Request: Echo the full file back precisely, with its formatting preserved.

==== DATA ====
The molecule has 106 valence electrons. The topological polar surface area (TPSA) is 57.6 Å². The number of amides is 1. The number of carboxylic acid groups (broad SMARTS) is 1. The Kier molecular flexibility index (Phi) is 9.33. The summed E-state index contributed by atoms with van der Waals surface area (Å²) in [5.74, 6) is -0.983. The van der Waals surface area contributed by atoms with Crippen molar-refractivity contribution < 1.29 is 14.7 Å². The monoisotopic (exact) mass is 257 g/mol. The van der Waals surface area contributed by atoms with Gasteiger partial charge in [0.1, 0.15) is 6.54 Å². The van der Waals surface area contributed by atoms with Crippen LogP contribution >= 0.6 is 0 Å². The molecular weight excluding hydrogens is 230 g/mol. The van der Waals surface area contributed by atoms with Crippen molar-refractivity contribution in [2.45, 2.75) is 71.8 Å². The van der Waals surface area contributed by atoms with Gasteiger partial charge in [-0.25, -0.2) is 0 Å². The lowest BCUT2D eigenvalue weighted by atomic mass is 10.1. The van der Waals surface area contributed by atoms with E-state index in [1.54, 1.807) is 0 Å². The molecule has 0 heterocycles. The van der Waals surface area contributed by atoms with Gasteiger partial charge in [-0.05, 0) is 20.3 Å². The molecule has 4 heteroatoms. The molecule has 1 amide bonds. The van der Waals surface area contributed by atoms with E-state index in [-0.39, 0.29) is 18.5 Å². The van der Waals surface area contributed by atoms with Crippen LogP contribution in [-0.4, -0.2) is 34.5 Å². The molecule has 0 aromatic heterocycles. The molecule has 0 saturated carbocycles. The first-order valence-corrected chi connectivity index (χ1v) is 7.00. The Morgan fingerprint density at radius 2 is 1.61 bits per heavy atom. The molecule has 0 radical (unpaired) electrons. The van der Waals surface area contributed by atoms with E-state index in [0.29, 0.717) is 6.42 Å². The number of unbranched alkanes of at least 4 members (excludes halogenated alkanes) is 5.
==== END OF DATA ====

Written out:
The molecule has 106 valence electrons. The topological polar surface area (TPSA) is 57.6 Å². The number of amides is 1. The number of carboxylic acid groups (broad SMARTS) is 1. The Kier molecular flexibility index (Phi) is 9.33. The summed E-state index contributed by atoms with van der Waals surface area (Å²) in [5.74, 6) is -0.983. The van der Waals surface area contributed by atoms with Crippen molar-refractivity contribution < 1.29 is 14.7 Å². The monoisotopic (exact) mass is 257 g/mol. The van der Waals surface area contributed by atoms with Gasteiger partial charge in [0.1, 0.15) is 6.54 Å². The van der Waals surface area contributed by atoms with Crippen LogP contribution >= 0.6 is 0 Å². The molecular weight excluding hydrogens is 230 g/mol. The van der Waals surface area contributed by atoms with Crippen molar-refractivity contribution in [2.45, 2.75) is 71.8 Å². The van der Waals surface area contributed by atoms with Gasteiger partial charge in [-0.25, -0.2) is 0 Å². The lowest BCUT2D eigenvalue weighted by atomic mass is 10.1. The van der Waals surface area contributed by atoms with E-state index in [1.54, 1.807) is 0 Å². The molecule has 0 heterocycles. The van der Waals surface area contributed by atoms with Gasteiger partial charge in [-0.05, 0) is 20.3 Å². The molecule has 4 heteroatoms. The molecule has 1 amide bonds. The van der Waals surface area contributed by atoms with E-state index in [-0.39, 0.29) is 18.5 Å². The van der Waals surface area contributed by atoms with Crippen LogP contribution in [-0.4, -0.2) is 34.5 Å². The molecule has 0 aromatic heterocycles. The molecule has 0 saturated carbocycles. The first-order valence-corrected chi connectivity index (χ1v) is 7.00. The Morgan fingerprint density at radius 2 is 1.61 bits per heavy atom. The molecule has 0 radical (unpaired) electrons. The van der Waals surface area contributed by atoms with E-state index in [0.29, 0.717) is 6.42 Å². The number of unbranched alkanes of at least 4 members (excludes halogenated alkanes) is 5.